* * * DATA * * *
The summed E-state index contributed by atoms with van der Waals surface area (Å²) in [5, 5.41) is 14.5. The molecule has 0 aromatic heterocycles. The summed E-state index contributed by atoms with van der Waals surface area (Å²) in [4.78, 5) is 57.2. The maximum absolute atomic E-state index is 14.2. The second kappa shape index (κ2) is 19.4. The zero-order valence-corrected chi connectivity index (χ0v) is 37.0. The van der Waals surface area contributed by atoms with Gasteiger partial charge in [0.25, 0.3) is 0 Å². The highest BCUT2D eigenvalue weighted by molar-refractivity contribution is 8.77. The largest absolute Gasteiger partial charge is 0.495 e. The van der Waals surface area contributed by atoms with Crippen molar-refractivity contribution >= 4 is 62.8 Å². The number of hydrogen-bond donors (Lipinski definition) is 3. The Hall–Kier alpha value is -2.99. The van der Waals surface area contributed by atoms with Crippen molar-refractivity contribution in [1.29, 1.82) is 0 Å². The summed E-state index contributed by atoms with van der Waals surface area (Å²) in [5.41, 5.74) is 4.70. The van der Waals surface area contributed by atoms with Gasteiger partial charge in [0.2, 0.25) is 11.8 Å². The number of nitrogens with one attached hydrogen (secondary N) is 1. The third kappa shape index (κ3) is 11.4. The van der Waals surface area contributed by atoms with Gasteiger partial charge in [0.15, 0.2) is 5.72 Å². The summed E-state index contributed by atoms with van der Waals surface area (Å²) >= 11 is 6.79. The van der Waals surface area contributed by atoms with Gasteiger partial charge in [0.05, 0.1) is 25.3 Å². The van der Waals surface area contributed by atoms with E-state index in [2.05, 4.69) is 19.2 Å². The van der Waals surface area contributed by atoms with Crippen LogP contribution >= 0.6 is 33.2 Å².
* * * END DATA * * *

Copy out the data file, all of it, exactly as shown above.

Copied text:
The summed E-state index contributed by atoms with van der Waals surface area (Å²) in [5, 5.41) is 14.5. The molecule has 0 aromatic heterocycles. The summed E-state index contributed by atoms with van der Waals surface area (Å²) in [4.78, 5) is 57.2. The maximum absolute atomic E-state index is 14.2. The second kappa shape index (κ2) is 19.4. The zero-order valence-corrected chi connectivity index (χ0v) is 37.0. The van der Waals surface area contributed by atoms with Gasteiger partial charge in [0.25, 0.3) is 0 Å². The highest BCUT2D eigenvalue weighted by molar-refractivity contribution is 8.77. The largest absolute Gasteiger partial charge is 0.495 e. The van der Waals surface area contributed by atoms with Crippen molar-refractivity contribution >= 4 is 62.8 Å². The number of hydrogen-bond donors (Lipinski definition) is 3. The Hall–Kier alpha value is -2.99. The van der Waals surface area contributed by atoms with Crippen molar-refractivity contribution in [1.29, 1.82) is 0 Å². The summed E-state index contributed by atoms with van der Waals surface area (Å²) in [5.41, 5.74) is 4.70. The van der Waals surface area contributed by atoms with Gasteiger partial charge in [0.2, 0.25) is 11.8 Å². The number of nitrogens with one attached hydrogen (secondary N) is 1. The third kappa shape index (κ3) is 11.4. The van der Waals surface area contributed by atoms with Gasteiger partial charge in [0.15, 0.2) is 5.72 Å². The summed E-state index contributed by atoms with van der Waals surface area (Å²) >= 11 is 6.79. The van der Waals surface area contributed by atoms with Gasteiger partial charge in [0.05, 0.1) is 25.3 Å². The van der Waals surface area contributed by atoms with E-state index in [2.05, 4.69) is 19.2 Å². The van der Waals surface area contributed by atoms with Crippen LogP contribution >= 0.6 is 33.2 Å².